Puerto Rico's economy and bond ratings are starting to resemble those of Detroit and Greece. Larry Summers, the former Treasury Secretary last week called Puerto Rico's bonds "the junkiest of the junk".
The question, burned UBS retail bond investors are asking is, how did this happen?
Look no further than the pockets of Wall Street for the answer. The Street's endless thirst for underwriting fees and brokerage commissions has brought the municipal bond market in Puerto Rico to the brink.
The Wall Street Journal recently reported that in 87 bond deals since 2006, Puerto Rico sold $61 billion of bonds which resulted in fees to Wall Street firms and their cohorts of $1.4 billion. The fees charged were higher than those assessed on other financially troubled US states and cities. In fact, according to Reuters, banks such as UBS, were paid gross spreads averaging 31% higher than spreads charged to Detroit.
UBS, one of the major underwriters of Puerto Rican debt, not only charged fees to underwrite Puerto Rican bonds, they then neatly packaged these bonds into their own "closed end mutual funds", charged retail investors a "front end load" of 4.75 % and annual fees of 1%.
Due to the increasing deterioration of the municipal bond market in Puerto Rico, investors have been forced to liquidate due to margin calls and vulture hedge funds, according to reports from the Wall Street Journal and Bloomberg this week, are jumping in to take advantage.
These hedge funds with enormous resources and great research capabilities, are buying Puerto Rican bonds for their portfolios at discounts of 30% to 50% of par value. According to the Wall Street Journal, an investor call hosted by the Puerto Rican Government Development Bank drew 1200 participants, "an unusually large number for a municipal - investor presentation".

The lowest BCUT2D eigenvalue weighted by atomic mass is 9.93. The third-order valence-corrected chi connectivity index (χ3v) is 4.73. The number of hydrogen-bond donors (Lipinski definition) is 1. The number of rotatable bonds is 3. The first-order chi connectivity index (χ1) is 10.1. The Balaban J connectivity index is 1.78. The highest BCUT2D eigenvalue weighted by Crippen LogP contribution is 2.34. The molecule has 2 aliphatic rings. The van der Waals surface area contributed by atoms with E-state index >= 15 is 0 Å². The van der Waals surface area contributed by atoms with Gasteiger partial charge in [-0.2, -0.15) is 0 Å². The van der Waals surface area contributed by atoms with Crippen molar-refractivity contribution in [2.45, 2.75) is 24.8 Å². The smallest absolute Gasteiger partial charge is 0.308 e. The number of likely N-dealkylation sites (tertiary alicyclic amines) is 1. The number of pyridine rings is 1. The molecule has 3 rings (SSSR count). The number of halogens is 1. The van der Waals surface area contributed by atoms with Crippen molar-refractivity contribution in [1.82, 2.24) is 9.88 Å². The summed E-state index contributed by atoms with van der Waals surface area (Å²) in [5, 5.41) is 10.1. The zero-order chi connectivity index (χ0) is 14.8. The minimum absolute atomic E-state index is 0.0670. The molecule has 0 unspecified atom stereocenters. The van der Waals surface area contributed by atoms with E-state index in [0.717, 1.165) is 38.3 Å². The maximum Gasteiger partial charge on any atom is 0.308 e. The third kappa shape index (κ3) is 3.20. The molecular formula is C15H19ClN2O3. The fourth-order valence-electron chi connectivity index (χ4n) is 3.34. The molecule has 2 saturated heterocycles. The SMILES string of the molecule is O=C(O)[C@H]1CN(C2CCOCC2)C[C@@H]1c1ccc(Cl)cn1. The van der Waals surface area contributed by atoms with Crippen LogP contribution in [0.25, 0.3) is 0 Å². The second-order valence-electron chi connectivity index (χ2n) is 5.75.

"Hedge funds are making a large bet on municipal debt, bringing aggressive tactics to a $3.7 trillion market long known as humdrum," according to a report in today's Journal by Michael Corkery and Matt Wirz. "The strategies include demanding high interest rates in return for financing local governments, buying the debt of struggling municipalities on the cheap, and trying to profit on rising volatility as many mom-and-pop investors who have dominated the municipal-bond market for decades flee amid deepening fiscal problems in many U.S. cities and states."
"Hedge funds are a new phenomenon in our market," said Richard Larkin, director of credit analysis at brokerage firm H.J. Sims & Co., who has spent 38 years as a municipal-bond analyst. "And I don't think there is any good that can come of it."
To understand how Puerto Rico is in such dire straits, simply follow the money to Wall Street.
Zamansky LLC are securities and investment fraud attorneys representing investors in federal and state litigation against financial institutions.